oops, got to run
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a b * Windows 8
February 2, 2013 6:54:59 PM

just looked at your induced memory dump.
the system thinks you have the following:
initel I5 750 at 2.67GHz, current speed is 2675 MHz -ok
American Megatrends BIOS 1702 date 5/21/210
Asus p7p55d rev 1.x motherboard
processor voltage 1.0v (this is sometimes dynamically changed)
current speed was 266Mhz but max allowed speed was 3800MHz

I think this is your pro6blem, I think the max speed for that processor is incorrect in your BIOS. it should be 3200Mhz (1 or 2 cores) and 2800 for (3 or 4 cores)

I would look for a BIOS update or a way to limit your max clock speed in turbo mode to be within spec ( not 3800 MHz) I think your CPU shutdown cores and attempted to run turbo and had the wrong turbo limit, overheated the core and shut it down.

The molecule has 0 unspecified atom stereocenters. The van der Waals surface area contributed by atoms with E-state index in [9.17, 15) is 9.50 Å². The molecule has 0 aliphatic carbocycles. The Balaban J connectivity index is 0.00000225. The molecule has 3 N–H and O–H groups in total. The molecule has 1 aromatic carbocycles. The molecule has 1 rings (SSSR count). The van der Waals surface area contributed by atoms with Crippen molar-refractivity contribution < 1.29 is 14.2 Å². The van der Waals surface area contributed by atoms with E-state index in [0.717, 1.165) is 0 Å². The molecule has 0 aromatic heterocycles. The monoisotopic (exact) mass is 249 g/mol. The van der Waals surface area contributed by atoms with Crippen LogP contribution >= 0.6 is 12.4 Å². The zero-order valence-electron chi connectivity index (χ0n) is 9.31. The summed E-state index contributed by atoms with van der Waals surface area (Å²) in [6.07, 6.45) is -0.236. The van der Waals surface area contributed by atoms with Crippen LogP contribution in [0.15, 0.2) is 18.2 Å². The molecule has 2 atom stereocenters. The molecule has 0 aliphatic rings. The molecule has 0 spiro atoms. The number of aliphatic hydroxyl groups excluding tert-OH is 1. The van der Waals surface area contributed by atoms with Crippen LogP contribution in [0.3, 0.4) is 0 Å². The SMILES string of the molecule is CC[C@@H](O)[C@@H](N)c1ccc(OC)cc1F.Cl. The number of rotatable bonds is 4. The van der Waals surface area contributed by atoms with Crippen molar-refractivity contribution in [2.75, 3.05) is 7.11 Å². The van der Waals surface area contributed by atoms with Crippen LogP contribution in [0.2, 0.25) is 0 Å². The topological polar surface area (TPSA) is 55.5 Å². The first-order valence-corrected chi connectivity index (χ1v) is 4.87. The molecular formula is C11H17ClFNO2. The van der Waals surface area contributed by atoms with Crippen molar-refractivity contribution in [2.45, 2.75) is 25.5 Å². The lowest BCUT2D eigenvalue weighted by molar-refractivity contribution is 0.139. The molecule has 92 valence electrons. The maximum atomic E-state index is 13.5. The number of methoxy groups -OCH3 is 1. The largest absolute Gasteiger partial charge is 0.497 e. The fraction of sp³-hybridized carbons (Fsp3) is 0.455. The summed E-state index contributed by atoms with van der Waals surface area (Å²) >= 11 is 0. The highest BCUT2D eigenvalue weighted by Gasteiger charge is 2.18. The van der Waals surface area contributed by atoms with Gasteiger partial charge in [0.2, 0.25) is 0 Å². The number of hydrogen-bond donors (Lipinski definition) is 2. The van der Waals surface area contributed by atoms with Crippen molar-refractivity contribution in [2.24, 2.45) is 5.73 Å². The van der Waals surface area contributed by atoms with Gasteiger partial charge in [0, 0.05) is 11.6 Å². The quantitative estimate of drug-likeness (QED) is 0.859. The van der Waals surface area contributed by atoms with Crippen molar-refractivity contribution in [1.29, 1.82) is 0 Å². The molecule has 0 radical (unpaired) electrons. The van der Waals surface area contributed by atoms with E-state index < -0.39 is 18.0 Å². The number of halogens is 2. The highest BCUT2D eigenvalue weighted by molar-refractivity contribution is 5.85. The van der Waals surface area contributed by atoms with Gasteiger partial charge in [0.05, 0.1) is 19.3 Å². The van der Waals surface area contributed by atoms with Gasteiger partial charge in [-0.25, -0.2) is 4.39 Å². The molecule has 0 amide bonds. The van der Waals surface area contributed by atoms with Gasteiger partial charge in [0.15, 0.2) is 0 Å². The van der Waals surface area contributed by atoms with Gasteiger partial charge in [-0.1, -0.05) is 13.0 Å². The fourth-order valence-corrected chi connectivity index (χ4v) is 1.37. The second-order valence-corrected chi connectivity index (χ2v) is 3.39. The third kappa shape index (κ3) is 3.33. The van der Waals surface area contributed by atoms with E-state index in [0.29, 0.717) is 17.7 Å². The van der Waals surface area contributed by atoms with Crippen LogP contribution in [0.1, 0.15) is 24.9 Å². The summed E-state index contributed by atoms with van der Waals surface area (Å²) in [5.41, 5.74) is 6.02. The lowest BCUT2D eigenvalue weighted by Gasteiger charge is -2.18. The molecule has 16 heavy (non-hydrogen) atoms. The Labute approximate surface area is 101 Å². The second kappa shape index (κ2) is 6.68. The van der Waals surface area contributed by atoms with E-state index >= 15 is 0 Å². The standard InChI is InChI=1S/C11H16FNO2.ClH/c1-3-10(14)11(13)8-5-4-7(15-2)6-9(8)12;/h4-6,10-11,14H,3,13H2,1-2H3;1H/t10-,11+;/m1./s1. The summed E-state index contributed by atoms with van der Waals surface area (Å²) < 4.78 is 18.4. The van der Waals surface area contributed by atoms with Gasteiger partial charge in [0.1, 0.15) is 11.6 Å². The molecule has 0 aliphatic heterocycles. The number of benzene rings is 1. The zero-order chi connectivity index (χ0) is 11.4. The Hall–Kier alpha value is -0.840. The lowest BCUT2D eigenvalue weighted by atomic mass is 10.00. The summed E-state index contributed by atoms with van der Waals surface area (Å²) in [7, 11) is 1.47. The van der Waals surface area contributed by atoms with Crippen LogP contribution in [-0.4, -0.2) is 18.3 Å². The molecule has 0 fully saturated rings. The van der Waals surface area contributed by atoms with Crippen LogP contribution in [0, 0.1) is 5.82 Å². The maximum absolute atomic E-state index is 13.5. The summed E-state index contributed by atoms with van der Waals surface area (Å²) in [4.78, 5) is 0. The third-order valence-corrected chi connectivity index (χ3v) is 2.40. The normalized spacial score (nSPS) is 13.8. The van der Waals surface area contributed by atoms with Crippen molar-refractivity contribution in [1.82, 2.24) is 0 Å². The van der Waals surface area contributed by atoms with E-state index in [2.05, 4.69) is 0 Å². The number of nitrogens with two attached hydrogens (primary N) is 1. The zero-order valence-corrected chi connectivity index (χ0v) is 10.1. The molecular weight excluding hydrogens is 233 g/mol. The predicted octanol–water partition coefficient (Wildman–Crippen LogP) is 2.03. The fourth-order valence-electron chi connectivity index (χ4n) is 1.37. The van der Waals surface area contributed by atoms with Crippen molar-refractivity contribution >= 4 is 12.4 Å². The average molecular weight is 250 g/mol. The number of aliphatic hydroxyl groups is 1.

maybe turn off the auto turbo functions in the motherboard to see if your problems go away.

memory was 3.3v at 1333MHZ
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February 3, 2013 12:25:29 AM

johnbl said:
just looked at your induced memory dump.
the system thinks you have the following:
initel I5 750 at 2.67GHz, current speed is 2675 MHz -ok
American Megatrends BIOS 1702 date 5/21/210
Asus p7p55d rev 1.x motherboard
processor voltage 1.0v (this is sometimes dynamically changed)
current speed was 266Mhz but max allowed speed was 3800MHz

I think this is your pro6blem, I think the max speed for that processor is incorrect in your BIOS. it should be 3200Mhz (1 or 2 cores) and 2800 for (3 or 4 cores)

I would look for a BIOS update or a way to limit your max clock speed in turbo mode to be within spec ( not 3800 MHz) I think your CPU shutdown cores and attempted to run turbo and had the wrong turbo limit, overheated the core and shut it down.